Tuesday, May 28, 2024

20 years later, Canada is still failing to achieve its goal of Francophone immigration

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Alan Binder
Alan Binder
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Commissioner Raymond Tyberg states that the initial goal for this goal was to increase or at least maintain 4.4% of the demographic weight of the French-speaking population living outside Quebec, taking into account the 2001 census data.

To achieve this goal, more than 75,000 French-speaking people in Canada should have been accepted outside of Quebec between 2008 and 2020, Raymond Tyberg asserts. He shows that this number corresponds to the size of an average Canadian city such as North Bay, Ontario or Medicine Hat in Alberta.

bone Even if the target were steadily reached since the initial 2008 deadline, this would not be enough to maintain the demographic weight of the French-speaking population outside Quebec, and even less to contribute to its growth, continues Commissioner Théberge.

According to Immigration, Refugees and Citizenship Canada data cited in the report, more than 340,000 permanent residents were accepted into Canada in 2019, before the outbreak of the pandemic. Outside of Quebec, of the 300,000 permanent residents admitted, fewer than 10,000 were French-speaking, which equates to less than 3%.

The relative weight of the francophone is decreasing, affecting schools, services and the economy. It has an impact on the full development of our societiesRaymond Tyberg added in an interview with Radio Canada.

Raymond Tyberg, Commissioner of Official Languages ​​of Canada (archive)

Photo: Office of the Commissioner of Official Languages

from irreparable damage According to FCFA

The President of the Federation of Canadian Francophone and Acadian Communities (FCFA), Lianne Roy, indicated that her organization is very pleased that the Office of the Commissioner for Official Languages ​​has prepared this report and almost 100% supported Conclusions do not surprise her.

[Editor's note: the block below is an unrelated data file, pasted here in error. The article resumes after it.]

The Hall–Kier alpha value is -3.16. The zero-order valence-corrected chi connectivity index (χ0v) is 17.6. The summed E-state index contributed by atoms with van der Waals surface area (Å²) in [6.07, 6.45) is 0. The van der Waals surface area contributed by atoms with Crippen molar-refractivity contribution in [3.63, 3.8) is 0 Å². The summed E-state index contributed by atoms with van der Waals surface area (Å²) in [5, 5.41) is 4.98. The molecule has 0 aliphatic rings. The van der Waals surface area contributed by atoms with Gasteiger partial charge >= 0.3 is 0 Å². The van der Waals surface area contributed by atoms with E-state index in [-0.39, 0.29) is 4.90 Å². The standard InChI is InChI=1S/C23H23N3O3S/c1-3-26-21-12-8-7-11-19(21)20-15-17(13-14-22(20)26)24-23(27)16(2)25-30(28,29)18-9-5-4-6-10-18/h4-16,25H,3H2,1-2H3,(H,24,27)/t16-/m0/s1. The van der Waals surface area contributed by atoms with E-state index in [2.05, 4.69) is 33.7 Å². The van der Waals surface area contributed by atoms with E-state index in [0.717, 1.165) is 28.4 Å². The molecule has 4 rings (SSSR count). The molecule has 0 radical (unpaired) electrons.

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The report shows the irreparable damage to our Francophone and Acadian societies since 2003 in terms of Francophone immigration., cross.

Smiling woman wearing glasses.

Liane Roy is President of the Federation of Francophone and Acadian Communities in Canada.

Photo: Radio Canada / Contribution

The FCFA It is mentioned that the goal was jointly set by the government and the Francophone societies, But they never agreed to years of stagnation at less than 2% per year, with a historic low of 1.5% in 2015. She qualified last year from Bird In matters of French-speaking immigration.

« Roughly 76,000 people, that’s a lot of French-speaking, a lot of people in our communities that can make a difference in the vitality of our areas, in terms of getting schools, getting places to care for children, getting all of these services. »

Quote from Lianne Roy, President of the Federation of Francophone and Acadian Communities (FCFA) of Canada

Ms. Roy points out that FCFA He will conduct a demographic study to try to find a target that will allow the Francophone population to grow.

For us, it is very important to make sure that the next goal that will be set will take into account this irreparable damage, and will also be a goal of progress and growth and not just a goal of maintenance.

The FCFA It asks the Minister of Immigration, Refugees and Citizenship, Sean Fraser, to immediately commit to significantly increasing levels of Francophone immigration outside Quebec from 2022 as well as adopting a reform target from 2023, after consulting the Francophone communities.

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In addition, the FCFA The government is asked to devise a policy that will restore the demographic weight to what it was in 2001, and promote the demographic growth of the Francophonie.

With information from Jeremy Bergeron

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